It is important to remember that the .22 Short and Long Rifle cartridges were originally designed for and loaded with easily ignited black powder. However, smokeless propellants have dramatically different ignition requirements and burning characteristics. Propellant makers soon found that the .22 rimfire design was not friendly to early smokeless propellants. They struggled for decades to find suitable smokeless propellants and the search continues to this day.

Essentially, the .22 rimfire requires unique smokeless propellants with a high energy content that are easily ignited and burn progressively. Limited case capacity dictates a dense powder with a small flake or ball configuration. Propellants with large flakes, sticks or coarse grains cannot be used as they will not drop uniformly through the holes in .22 rimfire plate-loading machines.

To facilitate ignition, .22 rimfire bullets must be heavily crimped into the case mouth to increase shot-start forces. Of necessity, this deforms the bullet. However, even on a good day, only about half of the propellant in a .22 rimfire cartridge burns completely.

The weak case head is the Achilles heel of the .22 rimfire cartridge. For this reason, Maximum Average Pressures (MAP) of .22 rimfire ammunition must be kept below 24,000 psi. Rimfire cases must have enough spring-back to assure consistent extraction in blowback-operated semi-automatic guns, yet remain soft enough to prevent splitting. This is a narrow margin that also eliminates steel as a .22 rimfire cartridge case material. Design parameters require all rimfire cartridge cases to be rimmed. Necked rimfire cases require several additional production steps which adds considerably to their cost. Rimfire cartridge cases cannot be reloaded.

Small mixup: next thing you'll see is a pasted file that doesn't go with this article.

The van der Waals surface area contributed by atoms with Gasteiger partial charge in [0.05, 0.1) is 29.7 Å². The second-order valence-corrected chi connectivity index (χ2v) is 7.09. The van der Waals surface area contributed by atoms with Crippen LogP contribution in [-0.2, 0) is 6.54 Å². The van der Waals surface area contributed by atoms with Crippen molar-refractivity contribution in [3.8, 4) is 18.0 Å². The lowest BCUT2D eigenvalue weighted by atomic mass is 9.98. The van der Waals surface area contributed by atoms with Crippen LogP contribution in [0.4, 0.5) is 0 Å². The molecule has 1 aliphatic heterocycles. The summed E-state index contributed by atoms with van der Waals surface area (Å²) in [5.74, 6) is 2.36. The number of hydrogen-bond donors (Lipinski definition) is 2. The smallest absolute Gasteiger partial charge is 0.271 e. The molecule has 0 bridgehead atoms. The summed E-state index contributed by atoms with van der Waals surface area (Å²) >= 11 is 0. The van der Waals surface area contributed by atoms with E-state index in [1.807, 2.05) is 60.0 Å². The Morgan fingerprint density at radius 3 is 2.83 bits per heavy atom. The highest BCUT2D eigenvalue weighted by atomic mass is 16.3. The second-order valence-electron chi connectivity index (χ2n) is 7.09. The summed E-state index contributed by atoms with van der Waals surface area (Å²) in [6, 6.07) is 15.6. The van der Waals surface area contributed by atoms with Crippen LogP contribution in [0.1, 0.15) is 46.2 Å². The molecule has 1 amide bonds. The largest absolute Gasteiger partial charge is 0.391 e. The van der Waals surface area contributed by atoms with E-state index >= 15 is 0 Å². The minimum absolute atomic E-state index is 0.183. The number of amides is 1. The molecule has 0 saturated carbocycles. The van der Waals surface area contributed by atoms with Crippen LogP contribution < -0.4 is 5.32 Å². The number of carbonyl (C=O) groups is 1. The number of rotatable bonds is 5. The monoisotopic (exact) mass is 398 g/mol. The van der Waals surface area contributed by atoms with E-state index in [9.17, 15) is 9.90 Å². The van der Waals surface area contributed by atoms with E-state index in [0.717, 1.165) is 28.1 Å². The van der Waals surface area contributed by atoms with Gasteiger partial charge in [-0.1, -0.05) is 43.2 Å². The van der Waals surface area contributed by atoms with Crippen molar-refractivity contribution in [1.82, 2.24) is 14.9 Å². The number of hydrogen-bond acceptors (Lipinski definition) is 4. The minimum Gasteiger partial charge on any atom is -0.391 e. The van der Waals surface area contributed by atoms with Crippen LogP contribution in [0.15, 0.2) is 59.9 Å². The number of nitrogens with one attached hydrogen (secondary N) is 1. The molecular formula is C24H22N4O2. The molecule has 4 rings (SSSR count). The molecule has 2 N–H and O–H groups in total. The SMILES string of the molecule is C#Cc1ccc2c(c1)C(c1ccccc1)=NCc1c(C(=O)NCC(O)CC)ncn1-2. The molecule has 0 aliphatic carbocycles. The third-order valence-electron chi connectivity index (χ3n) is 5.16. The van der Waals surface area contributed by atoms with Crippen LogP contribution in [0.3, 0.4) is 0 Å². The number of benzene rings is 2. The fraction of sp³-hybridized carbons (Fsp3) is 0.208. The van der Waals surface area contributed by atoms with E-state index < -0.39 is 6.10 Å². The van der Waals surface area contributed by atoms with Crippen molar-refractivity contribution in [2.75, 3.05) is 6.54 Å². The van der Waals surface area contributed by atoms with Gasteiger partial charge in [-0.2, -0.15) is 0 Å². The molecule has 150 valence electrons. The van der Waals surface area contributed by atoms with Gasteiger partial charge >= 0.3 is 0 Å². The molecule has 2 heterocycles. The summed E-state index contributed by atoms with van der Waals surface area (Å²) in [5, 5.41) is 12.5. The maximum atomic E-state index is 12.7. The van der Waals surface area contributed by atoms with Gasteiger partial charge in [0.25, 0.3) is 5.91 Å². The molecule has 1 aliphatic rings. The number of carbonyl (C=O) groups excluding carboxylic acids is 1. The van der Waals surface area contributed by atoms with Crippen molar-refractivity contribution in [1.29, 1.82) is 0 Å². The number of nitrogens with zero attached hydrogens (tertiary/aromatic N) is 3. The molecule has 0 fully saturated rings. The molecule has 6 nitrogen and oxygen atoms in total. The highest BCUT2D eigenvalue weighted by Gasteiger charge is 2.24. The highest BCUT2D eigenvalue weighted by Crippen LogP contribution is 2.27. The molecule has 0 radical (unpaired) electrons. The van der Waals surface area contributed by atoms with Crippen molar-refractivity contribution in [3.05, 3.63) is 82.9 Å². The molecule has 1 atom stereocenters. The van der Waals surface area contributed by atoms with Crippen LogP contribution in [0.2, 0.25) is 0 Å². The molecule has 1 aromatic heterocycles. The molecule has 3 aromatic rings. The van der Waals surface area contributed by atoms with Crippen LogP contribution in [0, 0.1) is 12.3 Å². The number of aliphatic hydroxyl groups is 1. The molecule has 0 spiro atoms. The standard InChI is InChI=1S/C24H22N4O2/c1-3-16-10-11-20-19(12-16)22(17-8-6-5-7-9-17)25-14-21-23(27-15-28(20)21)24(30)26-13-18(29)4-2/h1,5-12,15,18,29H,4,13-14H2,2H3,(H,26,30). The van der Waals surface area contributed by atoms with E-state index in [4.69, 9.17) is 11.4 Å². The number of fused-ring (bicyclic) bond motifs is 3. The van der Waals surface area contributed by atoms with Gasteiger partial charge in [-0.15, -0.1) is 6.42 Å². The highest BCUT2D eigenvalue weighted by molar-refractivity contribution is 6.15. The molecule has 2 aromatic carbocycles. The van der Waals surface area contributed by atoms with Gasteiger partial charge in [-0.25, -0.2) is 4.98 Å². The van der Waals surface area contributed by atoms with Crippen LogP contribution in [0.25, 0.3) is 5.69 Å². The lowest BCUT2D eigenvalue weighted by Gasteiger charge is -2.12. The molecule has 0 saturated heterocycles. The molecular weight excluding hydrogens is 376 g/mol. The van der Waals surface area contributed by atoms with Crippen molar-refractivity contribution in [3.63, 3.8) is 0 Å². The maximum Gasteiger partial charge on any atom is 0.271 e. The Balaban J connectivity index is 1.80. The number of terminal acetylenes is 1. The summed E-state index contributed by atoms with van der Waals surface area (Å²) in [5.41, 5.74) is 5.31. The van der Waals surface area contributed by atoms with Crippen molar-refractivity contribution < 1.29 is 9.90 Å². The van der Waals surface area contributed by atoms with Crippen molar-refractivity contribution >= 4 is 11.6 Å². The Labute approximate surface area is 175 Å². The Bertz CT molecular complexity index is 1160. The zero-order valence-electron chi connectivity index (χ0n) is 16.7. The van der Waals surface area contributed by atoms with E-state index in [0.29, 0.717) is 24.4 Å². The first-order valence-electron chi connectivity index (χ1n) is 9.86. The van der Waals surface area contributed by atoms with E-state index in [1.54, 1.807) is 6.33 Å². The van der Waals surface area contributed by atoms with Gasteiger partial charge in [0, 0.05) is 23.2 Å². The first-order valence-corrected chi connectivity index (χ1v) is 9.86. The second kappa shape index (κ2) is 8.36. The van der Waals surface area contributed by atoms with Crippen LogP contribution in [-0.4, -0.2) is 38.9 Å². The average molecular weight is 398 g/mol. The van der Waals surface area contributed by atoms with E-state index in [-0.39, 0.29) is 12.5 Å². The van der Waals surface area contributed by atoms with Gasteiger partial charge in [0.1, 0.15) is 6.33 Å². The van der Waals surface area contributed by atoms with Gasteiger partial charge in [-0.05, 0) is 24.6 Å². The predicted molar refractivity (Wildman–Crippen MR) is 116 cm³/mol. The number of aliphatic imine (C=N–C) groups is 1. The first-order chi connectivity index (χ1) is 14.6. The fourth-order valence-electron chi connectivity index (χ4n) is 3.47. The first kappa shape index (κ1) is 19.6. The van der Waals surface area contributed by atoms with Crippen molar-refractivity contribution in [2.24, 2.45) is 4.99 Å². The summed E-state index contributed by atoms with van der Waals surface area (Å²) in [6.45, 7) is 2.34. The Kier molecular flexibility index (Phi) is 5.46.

All .22 rimfire bullets tread a fine line between function and accuracy. The bearing surface of .22 rimfire bullets is the same diameter as the outside surface of the cartridge case. This makes lubrication of such bullets difficult as the case-diameter bullets must be lubricated on the outside where it may be wiped off or contaminated. Lubricants for lead, center-fire bullets are unsuitable for rimfire ammunition, and, unfortunately, copper-plating serves no ballistic purpose, does not eliminate the need for lubrication, adds cost and damages the bullets.

Case-diameter bullets also limit bullet shape, weight, balance and bearing surface. Another significant problem is that .22 rimfire bullets have an undersized, cupped base that the propellant gases must expand reliably and evenly into the rifling grooves for proper sealing and stabilization.